The obvious lack of patriotism expressed by members of the Chinese government was just one provocation too many. Social unrest is brewing in China after decades of high economic growth which, however, has not reduced the gap between the rich and the poor; on the contrary, in the last twenty years polarisation of wealth has massively increased. In many provinces – and in the cities – corruption has been growing out of control and government bureaucrats have been selling off local community land and properties, further deteriorating the living conditions of the population. Pollution is becoming a problem which is getting out of control as the government does little to limit the expansion of toxic industrial plants.
This has led to several outbreaks of radical class struggle and social unrest in the last couple of years. In Wukan the local population defeated the police in open combat and threw them out as they protested against the illegal selling of their land by local government bureaucrats. And in Ningbo week long protests against dangerous pollution forced the local government to retreat. In both places social uprisings won major victories against the regime and the new Chinese capitalist class.
This general feeling of the situation not being right was a strong motivation behind the protests against Japan, as people saw the failure of the regime to produce real results. As this lack of results and lack of patriotism became more and more obvious the protests turned more critical. The mass show of Chinese flags and pictures of Chairman Mao has been seen as an example of government support by many observers, but this reveals a lack of understanding of what it really means. The flag of China is not just the flag of the nation, it’s also the flag of the Chinese revolution and Mao was the leader of that revolution and not just a symbol of the regime – a revolution which seems to have less and less to do with the China of today.
Red Chinese flags have been appearing in large numbers in many social protests, for example in Ningbo, and pictures of Mao are often carried in strikes against the government and private capitalists. This has also been the case in the protests against Japan. As previously mentioned, the Maoist revolution was also a war of liberation against Japan. As such, Maoism is seen by many as the only policy that can truly defend China against foreign aggression in opposition to the current pro-capitalist policies of the regime. In Shanghai, during a demonstration on the 16th September, a young demonstrator with a picture of Mao shouted: “It is unforgivable that the Chinese government is so weak-kneed. Only Mao Zedong's ideology can topple Japan's imperialism." This is clearly a criticism of the current capitalist regime of China and an example of the true nature of these protests.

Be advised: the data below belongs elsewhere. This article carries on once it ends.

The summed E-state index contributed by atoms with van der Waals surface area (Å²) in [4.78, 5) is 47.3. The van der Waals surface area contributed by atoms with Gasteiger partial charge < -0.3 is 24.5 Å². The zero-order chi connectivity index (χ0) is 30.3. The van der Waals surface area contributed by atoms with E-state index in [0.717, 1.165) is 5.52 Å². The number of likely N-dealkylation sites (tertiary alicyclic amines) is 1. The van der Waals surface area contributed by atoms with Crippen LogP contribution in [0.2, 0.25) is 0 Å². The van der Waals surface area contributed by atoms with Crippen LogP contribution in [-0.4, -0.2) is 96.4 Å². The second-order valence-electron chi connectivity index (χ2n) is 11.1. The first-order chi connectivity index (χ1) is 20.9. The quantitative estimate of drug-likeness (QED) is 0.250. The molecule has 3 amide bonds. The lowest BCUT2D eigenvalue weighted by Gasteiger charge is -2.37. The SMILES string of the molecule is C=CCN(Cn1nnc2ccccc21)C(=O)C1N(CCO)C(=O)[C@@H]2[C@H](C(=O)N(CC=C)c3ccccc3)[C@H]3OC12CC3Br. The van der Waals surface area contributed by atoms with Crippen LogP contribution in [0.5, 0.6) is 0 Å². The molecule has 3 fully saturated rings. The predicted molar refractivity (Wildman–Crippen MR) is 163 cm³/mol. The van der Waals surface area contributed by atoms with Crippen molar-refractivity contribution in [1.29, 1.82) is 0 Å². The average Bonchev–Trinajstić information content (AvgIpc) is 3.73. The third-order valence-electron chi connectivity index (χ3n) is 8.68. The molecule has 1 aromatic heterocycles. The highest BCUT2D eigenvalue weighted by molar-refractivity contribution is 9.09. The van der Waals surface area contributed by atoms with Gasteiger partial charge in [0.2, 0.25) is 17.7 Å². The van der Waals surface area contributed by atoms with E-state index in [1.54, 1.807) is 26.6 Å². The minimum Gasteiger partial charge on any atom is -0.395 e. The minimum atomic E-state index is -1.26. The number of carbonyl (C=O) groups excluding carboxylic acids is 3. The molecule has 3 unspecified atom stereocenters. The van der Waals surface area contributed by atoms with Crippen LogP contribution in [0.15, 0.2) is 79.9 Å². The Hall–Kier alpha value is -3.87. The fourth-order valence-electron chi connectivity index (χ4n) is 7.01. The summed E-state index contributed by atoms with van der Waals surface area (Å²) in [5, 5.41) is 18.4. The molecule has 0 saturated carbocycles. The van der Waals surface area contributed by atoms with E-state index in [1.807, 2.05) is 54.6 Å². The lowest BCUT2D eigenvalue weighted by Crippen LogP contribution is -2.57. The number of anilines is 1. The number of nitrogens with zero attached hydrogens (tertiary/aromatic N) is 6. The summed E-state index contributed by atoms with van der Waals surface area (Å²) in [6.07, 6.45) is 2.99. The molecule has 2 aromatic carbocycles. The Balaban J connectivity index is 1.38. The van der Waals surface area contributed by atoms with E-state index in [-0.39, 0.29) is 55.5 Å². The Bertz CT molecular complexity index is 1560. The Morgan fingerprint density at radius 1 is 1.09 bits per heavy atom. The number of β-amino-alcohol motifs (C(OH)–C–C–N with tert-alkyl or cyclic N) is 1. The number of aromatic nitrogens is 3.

The significance of the display of Maoist propaganda was clearly explained in an article by The Asahi Shimbun in which they wrote: “One factor behind the recent revival of Mao is the dissatisfaction with the economic reform and open-door policy that was started by Deng Xiaoping after Mao's death in 1976, and has been continued by the current leadership.” In the same article they pointed out that, “Moreover, there was little reference to Mao during similar anti-Japanese protests in 2005 and 2010.” This points to the different character of the recent protests[ii].